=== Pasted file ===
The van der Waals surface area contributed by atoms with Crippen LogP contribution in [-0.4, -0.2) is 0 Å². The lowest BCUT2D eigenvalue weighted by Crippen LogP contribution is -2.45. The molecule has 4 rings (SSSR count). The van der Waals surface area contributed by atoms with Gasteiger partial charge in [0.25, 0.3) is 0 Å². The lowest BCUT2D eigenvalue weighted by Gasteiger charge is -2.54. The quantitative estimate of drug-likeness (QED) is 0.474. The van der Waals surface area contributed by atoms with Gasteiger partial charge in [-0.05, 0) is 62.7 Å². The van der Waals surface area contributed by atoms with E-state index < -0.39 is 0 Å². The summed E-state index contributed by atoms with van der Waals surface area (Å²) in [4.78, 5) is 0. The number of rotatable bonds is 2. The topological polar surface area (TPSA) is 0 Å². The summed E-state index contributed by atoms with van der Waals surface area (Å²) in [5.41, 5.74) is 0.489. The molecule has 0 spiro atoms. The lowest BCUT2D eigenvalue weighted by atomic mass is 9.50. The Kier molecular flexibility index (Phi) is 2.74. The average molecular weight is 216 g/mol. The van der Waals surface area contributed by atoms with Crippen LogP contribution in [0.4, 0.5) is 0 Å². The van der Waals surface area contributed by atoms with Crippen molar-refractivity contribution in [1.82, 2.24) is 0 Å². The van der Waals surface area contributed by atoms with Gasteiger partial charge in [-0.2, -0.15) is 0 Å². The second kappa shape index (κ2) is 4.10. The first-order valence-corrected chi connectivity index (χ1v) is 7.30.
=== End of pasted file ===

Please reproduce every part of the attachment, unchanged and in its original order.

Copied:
The van der Waals surface area contributed by atoms with Crippen LogP contribution in [-0.4, -0.2) is 0 Å². The lowest BCUT2D eigenvalue weighted by Crippen LogP contribution is -2.45. The molecule has 4 rings (SSSR count). The van der Waals surface area contributed by atoms with Gasteiger partial charge in [0.25, 0.3) is 0 Å². The lowest BCUT2D eigenvalue weighted by Gasteiger charge is -2.54. The quantitative estimate of drug-likeness (QED) is 0.474. The van der Waals surface area contributed by atoms with Gasteiger partial charge in [-0.05, 0) is 62.7 Å². The van der Waals surface area contributed by atoms with E-state index < -0.39 is 0 Å². The summed E-state index contributed by atoms with van der Waals surface area (Å²) in [4.78, 5) is 0. The number of rotatable bonds is 2. The topological polar surface area (TPSA) is 0 Å². The summed E-state index contributed by atoms with van der Waals surface area (Å²) in [5.41, 5.74) is 0.489. The molecule has 0 spiro atoms. The lowest BCUT2D eigenvalue weighted by atomic mass is 9.50. The Kier molecular flexibility index (Phi) is 2.74. The average molecular weight is 216 g/mol. The van der Waals surface area contributed by atoms with Crippen LogP contribution in [0.4, 0.5) is 0 Å². The van der Waals surface area contributed by atoms with Crippen molar-refractivity contribution in [1.82, 2.24) is 0 Å². The van der Waals surface area contributed by atoms with Gasteiger partial charge in [-0.2, -0.15) is 0 Å². The second kappa shape index (κ2) is 4.10. The first-order valence-corrected chi connectivity index (χ1v) is 7.30.